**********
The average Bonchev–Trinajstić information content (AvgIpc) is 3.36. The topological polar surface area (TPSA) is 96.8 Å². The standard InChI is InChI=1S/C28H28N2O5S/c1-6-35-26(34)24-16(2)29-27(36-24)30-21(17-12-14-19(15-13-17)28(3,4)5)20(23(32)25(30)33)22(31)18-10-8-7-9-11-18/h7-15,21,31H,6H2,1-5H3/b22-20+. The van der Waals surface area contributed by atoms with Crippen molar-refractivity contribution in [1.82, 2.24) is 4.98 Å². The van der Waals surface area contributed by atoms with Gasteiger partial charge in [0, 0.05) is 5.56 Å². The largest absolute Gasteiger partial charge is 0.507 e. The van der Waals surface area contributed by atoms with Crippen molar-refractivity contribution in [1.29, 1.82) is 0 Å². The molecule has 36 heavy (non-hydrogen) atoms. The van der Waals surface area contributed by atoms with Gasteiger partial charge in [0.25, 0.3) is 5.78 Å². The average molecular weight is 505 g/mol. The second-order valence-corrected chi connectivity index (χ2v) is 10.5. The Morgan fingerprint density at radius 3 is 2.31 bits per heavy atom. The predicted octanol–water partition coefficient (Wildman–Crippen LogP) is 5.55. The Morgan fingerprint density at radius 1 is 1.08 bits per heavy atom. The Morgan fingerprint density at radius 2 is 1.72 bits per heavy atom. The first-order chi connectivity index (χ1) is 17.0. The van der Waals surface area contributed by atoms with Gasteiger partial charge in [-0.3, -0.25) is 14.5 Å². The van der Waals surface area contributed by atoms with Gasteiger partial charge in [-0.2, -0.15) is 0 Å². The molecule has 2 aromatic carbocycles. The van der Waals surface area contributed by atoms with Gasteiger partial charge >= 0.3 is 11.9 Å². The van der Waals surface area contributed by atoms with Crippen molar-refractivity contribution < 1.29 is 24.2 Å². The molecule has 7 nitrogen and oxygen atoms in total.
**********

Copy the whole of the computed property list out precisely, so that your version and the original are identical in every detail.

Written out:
The average Bonchev–Trinajstić information content (AvgIpc) is 3.36. The topological polar surface area (TPSA) is 96.8 Å². The standard InChI is InChI=1S/C28H28N2O5S/c1-6-35-26(34)24-16(2)29-27(36-24)30-21(17-12-14-19(15-13-17)28(3,4)5)20(23(32)25(30)33)22(31)18-10-8-7-9-11-18/h7-15,21,31H,6H2,1-5H3/b22-20+. The van der Waals surface area contributed by atoms with Crippen molar-refractivity contribution in [1.82, 2.24) is 4.98 Å². The van der Waals surface area contributed by atoms with Gasteiger partial charge in [0, 0.05) is 5.56 Å². The largest absolute Gasteiger partial charge is 0.507 e. The van der Waals surface area contributed by atoms with Crippen molar-refractivity contribution in [1.29, 1.82) is 0 Å². The molecule has 36 heavy (non-hydrogen) atoms. The van der Waals surface area contributed by atoms with Gasteiger partial charge in [0.25, 0.3) is 5.78 Å². The average molecular weight is 505 g/mol. The second-order valence-corrected chi connectivity index (χ2v) is 10.5. The Morgan fingerprint density at radius 3 is 2.31 bits per heavy atom. The predicted octanol–water partition coefficient (Wildman–Crippen LogP) is 5.55. The Morgan fingerprint density at radius 1 is 1.08 bits per heavy atom. The Morgan fingerprint density at radius 2 is 1.72 bits per heavy atom. The first-order chi connectivity index (χ1) is 17.0. The van der Waals surface area contributed by atoms with Gasteiger partial charge in [-0.3, -0.25) is 14.5 Å². The van der Waals surface area contributed by atoms with Gasteiger partial charge in [-0.2, -0.15) is 0 Å². The molecule has 2 aromatic carbocycles. The van der Waals surface area contributed by atoms with Gasteiger partial charge >= 0.3 is 11.9 Å². The van der Waals surface area contributed by atoms with Crippen molar-refractivity contribution < 1.29 is 24.2 Å². The molecule has 7 nitrogen and oxygen atoms in total.